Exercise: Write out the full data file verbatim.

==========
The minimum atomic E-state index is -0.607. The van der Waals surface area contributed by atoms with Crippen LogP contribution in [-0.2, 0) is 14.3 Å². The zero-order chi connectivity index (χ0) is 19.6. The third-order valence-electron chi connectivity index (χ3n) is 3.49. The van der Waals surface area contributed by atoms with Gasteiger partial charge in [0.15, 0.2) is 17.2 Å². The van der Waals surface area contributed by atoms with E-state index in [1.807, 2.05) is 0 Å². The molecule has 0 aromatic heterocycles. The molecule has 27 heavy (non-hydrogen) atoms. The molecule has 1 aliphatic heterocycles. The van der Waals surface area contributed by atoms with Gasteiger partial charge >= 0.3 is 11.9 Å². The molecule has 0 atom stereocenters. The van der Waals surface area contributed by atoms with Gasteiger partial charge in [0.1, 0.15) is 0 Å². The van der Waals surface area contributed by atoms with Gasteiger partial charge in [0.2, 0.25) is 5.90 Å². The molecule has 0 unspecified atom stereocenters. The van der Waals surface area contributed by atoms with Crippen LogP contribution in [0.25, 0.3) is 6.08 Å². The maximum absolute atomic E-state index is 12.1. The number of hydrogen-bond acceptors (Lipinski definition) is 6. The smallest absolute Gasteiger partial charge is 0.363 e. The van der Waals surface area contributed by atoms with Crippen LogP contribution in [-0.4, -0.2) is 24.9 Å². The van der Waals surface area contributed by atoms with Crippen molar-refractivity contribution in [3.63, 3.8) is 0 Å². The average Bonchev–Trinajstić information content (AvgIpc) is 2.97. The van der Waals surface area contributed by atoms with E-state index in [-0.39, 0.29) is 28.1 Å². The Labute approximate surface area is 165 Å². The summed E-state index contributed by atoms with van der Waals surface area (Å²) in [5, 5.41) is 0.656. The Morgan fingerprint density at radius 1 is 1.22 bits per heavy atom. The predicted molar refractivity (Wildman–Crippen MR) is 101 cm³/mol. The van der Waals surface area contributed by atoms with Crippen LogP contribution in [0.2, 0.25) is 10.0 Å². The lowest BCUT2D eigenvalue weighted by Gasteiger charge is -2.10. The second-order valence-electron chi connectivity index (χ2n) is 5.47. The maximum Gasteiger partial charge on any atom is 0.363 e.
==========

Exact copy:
The minimum atomic E-state index is -0.607. The van der Waals surface area contributed by atoms with Crippen LogP contribution in [-0.2, 0) is 14.3 Å². The zero-order chi connectivity index (χ0) is 19.6. The third-order valence-electron chi connectivity index (χ3n) is 3.49. The van der Waals surface area contributed by atoms with Gasteiger partial charge in [0.15, 0.2) is 17.2 Å². The van der Waals surface area contributed by atoms with E-state index in [1.807, 2.05) is 0 Å². The molecule has 0 aromatic heterocycles. The molecule has 27 heavy (non-hydrogen) atoms. The molecule has 1 aliphatic heterocycles. The van der Waals surface area contributed by atoms with Gasteiger partial charge >= 0.3 is 11.9 Å². The molecule has 0 atom stereocenters. The van der Waals surface area contributed by atoms with Gasteiger partial charge in [0.1, 0.15) is 0 Å². The van der Waals surface area contributed by atoms with Gasteiger partial charge in [0.2, 0.25) is 5.90 Å². The molecule has 0 unspecified atom stereocenters. The van der Waals surface area contributed by atoms with Crippen LogP contribution in [0.25, 0.3) is 6.08 Å². The maximum absolute atomic E-state index is 12.1. The number of hydrogen-bond acceptors (Lipinski definition) is 6. The smallest absolute Gasteiger partial charge is 0.363 e. The van der Waals surface area contributed by atoms with Crippen LogP contribution in [-0.4, -0.2) is 24.9 Å². The van der Waals surface area contributed by atoms with Crippen molar-refractivity contribution in [3.63, 3.8) is 0 Å². The average Bonchev–Trinajstić information content (AvgIpc) is 2.97. The van der Waals surface area contributed by atoms with E-state index in [-0.39, 0.29) is 28.1 Å². The Labute approximate surface area is 165 Å². The summed E-state index contributed by atoms with van der Waals surface area (Å²) in [5, 5.41) is 0.656. The Morgan fingerprint density at radius 1 is 1.22 bits per heavy atom. The predicted molar refractivity (Wildman–Crippen MR) is 101 cm³/mol. The van der Waals surface area contributed by atoms with Crippen LogP contribution in [0.2, 0.25) is 10.0 Å². The lowest BCUT2D eigenvalue weighted by Gasteiger charge is -2.10. The second-order valence-electron chi connectivity index (χ2n) is 5.47. The maximum Gasteiger partial charge on any atom is 0.363 e.